Appears in
On Food and Cooking

By Harold McGee

Published 2004

  • About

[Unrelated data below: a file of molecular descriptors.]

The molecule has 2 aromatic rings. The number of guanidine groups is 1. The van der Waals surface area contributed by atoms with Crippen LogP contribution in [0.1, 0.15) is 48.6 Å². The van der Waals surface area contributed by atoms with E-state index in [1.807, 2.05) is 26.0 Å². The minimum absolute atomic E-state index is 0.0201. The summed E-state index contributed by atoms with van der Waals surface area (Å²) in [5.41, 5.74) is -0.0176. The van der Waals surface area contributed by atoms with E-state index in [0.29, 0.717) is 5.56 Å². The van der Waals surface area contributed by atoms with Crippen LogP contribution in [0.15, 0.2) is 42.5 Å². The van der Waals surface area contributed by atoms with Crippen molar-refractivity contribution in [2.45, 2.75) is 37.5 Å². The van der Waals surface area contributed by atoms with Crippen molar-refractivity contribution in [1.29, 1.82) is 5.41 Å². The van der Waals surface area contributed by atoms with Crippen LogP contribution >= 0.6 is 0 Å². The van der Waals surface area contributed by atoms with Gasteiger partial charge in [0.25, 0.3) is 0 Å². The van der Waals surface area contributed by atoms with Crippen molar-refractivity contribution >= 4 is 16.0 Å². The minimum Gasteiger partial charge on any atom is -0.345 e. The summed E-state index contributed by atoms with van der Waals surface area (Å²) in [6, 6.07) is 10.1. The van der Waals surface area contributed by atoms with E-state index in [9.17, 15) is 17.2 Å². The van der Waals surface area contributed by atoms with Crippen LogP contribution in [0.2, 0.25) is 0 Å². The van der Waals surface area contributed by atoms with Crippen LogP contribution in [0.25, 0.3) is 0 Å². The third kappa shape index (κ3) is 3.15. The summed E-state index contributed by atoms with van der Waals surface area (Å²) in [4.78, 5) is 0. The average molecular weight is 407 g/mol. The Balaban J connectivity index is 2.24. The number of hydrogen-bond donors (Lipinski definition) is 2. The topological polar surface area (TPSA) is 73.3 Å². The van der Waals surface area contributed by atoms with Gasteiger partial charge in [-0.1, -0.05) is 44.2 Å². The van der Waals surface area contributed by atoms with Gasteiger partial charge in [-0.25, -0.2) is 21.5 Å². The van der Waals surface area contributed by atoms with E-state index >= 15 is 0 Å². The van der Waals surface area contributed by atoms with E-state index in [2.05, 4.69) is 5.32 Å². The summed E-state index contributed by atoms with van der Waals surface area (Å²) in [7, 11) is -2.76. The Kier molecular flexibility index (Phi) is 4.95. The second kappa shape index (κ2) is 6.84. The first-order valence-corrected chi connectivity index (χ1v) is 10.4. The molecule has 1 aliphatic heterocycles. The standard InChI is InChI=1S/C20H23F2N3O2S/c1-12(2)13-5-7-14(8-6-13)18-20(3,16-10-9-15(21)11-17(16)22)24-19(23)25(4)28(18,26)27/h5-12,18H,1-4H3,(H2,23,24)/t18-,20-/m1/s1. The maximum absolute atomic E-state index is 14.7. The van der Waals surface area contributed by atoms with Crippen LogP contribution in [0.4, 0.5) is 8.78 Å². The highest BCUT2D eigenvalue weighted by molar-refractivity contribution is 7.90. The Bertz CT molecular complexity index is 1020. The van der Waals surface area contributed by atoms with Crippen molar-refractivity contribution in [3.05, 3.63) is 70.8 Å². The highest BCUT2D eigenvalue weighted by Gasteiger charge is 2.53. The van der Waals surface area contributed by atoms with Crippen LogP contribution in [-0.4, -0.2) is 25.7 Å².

Of all the foods that we obtain from animals and plants, meat has always been the most highly prized. The sources of that prestige lie deep in human nature. Our primate ancestors lived almost exclusively on plant foods until 2 million years ago, when the changing African climate and diminishing vegetation led them to scavenge animal carcasses. Animal flesh and fatty bone marrow are more concentrated sources of food energy and tissue-building protein than nearly any plant food. They helped feed the physical enlargement of the brain that marked the evolution of early hominids into humans. Later, meat was the food that made it possible for humans to migrate from Africa and thrive in cold regions of Europe and Asia, where plant foods were seasonally scarce or even absent. Humans became active hunters around 100,000 years ago, and it’s vividly clear from cave paintings of wild cattle and horses that they saw their prey as embodiments of strength and vitality. These same qualities came to be attributed to meat as well, and a successful hunt has long been the occasion for pride, gratitude, and celebratory feasting. Though we no longer depend on the hunt for meat, or on meat for survival, animal flesh remains the centerpiece of meals throughout much of the world.